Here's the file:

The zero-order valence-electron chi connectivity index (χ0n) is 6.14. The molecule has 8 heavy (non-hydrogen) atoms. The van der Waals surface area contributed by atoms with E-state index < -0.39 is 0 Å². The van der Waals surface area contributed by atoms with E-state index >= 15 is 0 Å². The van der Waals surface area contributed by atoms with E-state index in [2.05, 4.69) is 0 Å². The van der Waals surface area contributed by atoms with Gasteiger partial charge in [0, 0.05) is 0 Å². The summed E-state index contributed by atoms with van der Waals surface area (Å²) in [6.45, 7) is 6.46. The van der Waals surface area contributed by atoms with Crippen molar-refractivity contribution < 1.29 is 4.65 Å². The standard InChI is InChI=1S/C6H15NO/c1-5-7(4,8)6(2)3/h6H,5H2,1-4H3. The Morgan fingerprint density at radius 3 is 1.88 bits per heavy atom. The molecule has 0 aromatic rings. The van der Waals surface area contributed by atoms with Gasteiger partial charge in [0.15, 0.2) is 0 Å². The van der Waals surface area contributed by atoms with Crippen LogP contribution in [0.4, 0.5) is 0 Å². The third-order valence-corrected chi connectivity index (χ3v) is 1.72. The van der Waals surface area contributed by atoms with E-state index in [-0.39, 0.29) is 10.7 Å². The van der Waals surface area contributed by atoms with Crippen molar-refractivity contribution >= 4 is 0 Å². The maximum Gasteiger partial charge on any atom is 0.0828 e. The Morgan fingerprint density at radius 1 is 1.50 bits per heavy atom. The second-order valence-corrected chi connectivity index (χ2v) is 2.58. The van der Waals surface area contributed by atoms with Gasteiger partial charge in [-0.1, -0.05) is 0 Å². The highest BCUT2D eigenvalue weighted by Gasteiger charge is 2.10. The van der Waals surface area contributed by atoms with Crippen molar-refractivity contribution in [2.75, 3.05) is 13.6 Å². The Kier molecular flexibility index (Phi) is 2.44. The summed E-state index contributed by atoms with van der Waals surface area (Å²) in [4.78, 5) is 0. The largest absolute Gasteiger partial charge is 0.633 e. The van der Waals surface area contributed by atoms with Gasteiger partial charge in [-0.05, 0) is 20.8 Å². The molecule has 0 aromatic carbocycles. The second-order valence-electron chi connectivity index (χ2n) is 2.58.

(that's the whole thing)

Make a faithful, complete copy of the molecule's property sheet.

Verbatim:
The zero-order valence-electron chi connectivity index (χ0n) is 6.14. The molecule has 8 heavy (non-hydrogen) atoms. The van der Waals surface area contributed by atoms with E-state index < -0.39 is 0 Å². The van der Waals surface area contributed by atoms with E-state index >= 15 is 0 Å². The van der Waals surface area contributed by atoms with E-state index in [2.05, 4.69) is 0 Å². The van der Waals surface area contributed by atoms with Gasteiger partial charge in [0, 0.05) is 0 Å². The summed E-state index contributed by atoms with van der Waals surface area (Å²) in [6.45, 7) is 6.46. The van der Waals surface area contributed by atoms with Crippen molar-refractivity contribution < 1.29 is 4.65 Å². The standard InChI is InChI=1S/C6H15NO/c1-5-7(4,8)6(2)3/h6H,5H2,1-4H3. The Morgan fingerprint density at radius 3 is 1.88 bits per heavy atom. The molecule has 0 aromatic rings. The van der Waals surface area contributed by atoms with Gasteiger partial charge in [0.15, 0.2) is 0 Å². The van der Waals surface area contributed by atoms with Crippen LogP contribution in [0.4, 0.5) is 0 Å². The third-order valence-corrected chi connectivity index (χ3v) is 1.72. The van der Waals surface area contributed by atoms with E-state index in [-0.39, 0.29) is 10.7 Å². The van der Waals surface area contributed by atoms with Crippen molar-refractivity contribution >= 4 is 0 Å². The maximum Gasteiger partial charge on any atom is 0.0828 e. The Morgan fingerprint density at radius 1 is 1.50 bits per heavy atom. The second-order valence-corrected chi connectivity index (χ2v) is 2.58. The van der Waals surface area contributed by atoms with Gasteiger partial charge in [-0.1, -0.05) is 0 Å². The highest BCUT2D eigenvalue weighted by Gasteiger charge is 2.10. The van der Waals surface area contributed by atoms with Crippen molar-refractivity contribution in [2.75, 3.05) is 13.6 Å². The Kier molecular flexibility index (Phi) is 2.44. The summed E-state index contributed by atoms with van der Waals surface area (Å²) in [4.78, 5) is 0. The largest absolute Gasteiger partial charge is 0.633 e. The van der Waals surface area contributed by atoms with Gasteiger partial charge in [-0.05, 0) is 20.8 Å². The molecule has 0 aromatic carbocycles. The second-order valence-electron chi connectivity index (χ2n) is 2.58.